Winter is being felt by the rover as power levels continued to be constrained. Sol 4826 (Aug. 21, 2017), had to be a recharge sol with no science activities to build battery charge for the next plans activities. This will be a regular occurrence through the rest of the winter.

As of Sol 4827 (Aug. 22, 2017), the solar array energy production was 307 watt-hours with an atmospheric opacity (Tau) of 0.683 and a solar array dust factor of 0.518.

Total odometry is 27.96 miles (44.99 kilometers).

Driving Down the Valley and Recharging Batteries

sols 4815 - 4821, Aug. 9, 2017 - Aug. 16, 2017

Opportunity continued driving down "Perseverance Valley."

As rover energy levels dropped, drive strategy is to traverse down the valley then stop at Sun-facing or northerly tilt terrains.

Sol 4815 (Aug. 9, 2017), was a recharge sol with no planned activity other than short wake-ups for communication. On Sol 4816 (Aug. 11, 2017), Opportunity drove 10.5 meters to a favorable northerly tilt location, then did a Quick Fine Attitude (QFA) and collected Navigation Camera (Navcam) images to characterize the local morphology for science. The wheel currents after this drive were within nominal ranges. The next couple sols, the rover continued to collect Panoramic Camera (Pancam) and additional Navcam images to complete science characterization. Sol 4819 (Aug. 14, 2017), was used as another recharge sol, a needed rest before the rover geared up with more imaging activities. On Sol 4820 (Aug. 15, 2017), Pancam and Navcam images were collected to scout the next drive path, with atmospheric tau observations taken on the following sol.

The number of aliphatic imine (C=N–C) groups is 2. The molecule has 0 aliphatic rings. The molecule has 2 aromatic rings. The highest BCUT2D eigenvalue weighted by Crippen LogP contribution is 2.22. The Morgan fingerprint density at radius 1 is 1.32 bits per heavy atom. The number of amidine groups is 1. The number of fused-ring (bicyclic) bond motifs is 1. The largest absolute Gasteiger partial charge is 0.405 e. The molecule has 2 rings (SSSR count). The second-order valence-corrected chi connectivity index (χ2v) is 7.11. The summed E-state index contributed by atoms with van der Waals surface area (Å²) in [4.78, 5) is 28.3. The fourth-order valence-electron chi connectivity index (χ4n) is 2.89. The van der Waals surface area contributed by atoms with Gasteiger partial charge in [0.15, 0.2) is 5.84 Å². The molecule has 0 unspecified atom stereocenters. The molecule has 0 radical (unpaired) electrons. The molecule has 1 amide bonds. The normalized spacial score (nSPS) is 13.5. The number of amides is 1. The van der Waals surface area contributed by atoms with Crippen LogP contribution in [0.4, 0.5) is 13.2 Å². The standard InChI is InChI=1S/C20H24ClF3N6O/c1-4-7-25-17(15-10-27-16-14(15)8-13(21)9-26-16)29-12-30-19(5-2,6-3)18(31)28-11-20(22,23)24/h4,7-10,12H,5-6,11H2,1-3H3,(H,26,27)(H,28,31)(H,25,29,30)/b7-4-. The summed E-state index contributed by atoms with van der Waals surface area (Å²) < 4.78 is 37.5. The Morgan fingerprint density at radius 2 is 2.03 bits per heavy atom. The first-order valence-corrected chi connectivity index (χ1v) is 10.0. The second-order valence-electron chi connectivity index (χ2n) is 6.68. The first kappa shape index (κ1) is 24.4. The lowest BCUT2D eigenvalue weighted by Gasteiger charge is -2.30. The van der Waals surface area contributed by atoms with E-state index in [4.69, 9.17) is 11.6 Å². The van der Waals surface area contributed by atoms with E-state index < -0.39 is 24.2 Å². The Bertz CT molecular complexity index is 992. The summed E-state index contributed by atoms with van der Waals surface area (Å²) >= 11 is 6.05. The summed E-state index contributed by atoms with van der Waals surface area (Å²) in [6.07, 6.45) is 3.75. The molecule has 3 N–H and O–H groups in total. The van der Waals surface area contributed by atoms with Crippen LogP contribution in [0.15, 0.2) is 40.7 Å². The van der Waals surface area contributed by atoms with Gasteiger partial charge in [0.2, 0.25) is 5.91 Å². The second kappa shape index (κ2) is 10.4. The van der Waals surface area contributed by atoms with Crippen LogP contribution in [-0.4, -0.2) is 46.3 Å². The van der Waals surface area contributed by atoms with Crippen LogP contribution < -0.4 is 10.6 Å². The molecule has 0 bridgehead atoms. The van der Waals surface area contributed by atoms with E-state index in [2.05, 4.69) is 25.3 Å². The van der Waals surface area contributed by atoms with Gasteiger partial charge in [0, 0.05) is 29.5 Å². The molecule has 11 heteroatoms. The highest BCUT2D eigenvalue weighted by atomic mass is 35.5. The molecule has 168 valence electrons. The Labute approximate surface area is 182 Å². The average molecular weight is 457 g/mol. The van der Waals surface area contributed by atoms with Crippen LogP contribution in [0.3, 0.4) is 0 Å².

As of Sol 4821 (Aug. 16, 2017), the solar array energy production was 316 watt-hours with an atmospheric opacity (Tau) of 0.593 and a solar array dust factor of 0.511.

Total odometry is 27.95 miles (44.99 kilometers).

Taking Panoramas and Encountering Some Rocky Terrain

sols 4808-4814, August 2, 2017 - August 8, 2017

Opportunity is located in Perseverance Valley on the west rim of Endeavour crater and has resumed normal science activities post-conjunction.

Taking advantage of the position through conjunction, on Sol 4809 (August 3, 2017) the rover began two sols of robotic arm activity collecting a set of Microscopic Imager (MI) mosaics of the target called "Parral" and then a set of Alpha Particle X-ray Spectrometer (APXS) offset placements on the same. Additionally, the rover collected more Navcam and Pancam panoramas at this same location, filling in some of the science lost due to the reset during solar conjunction.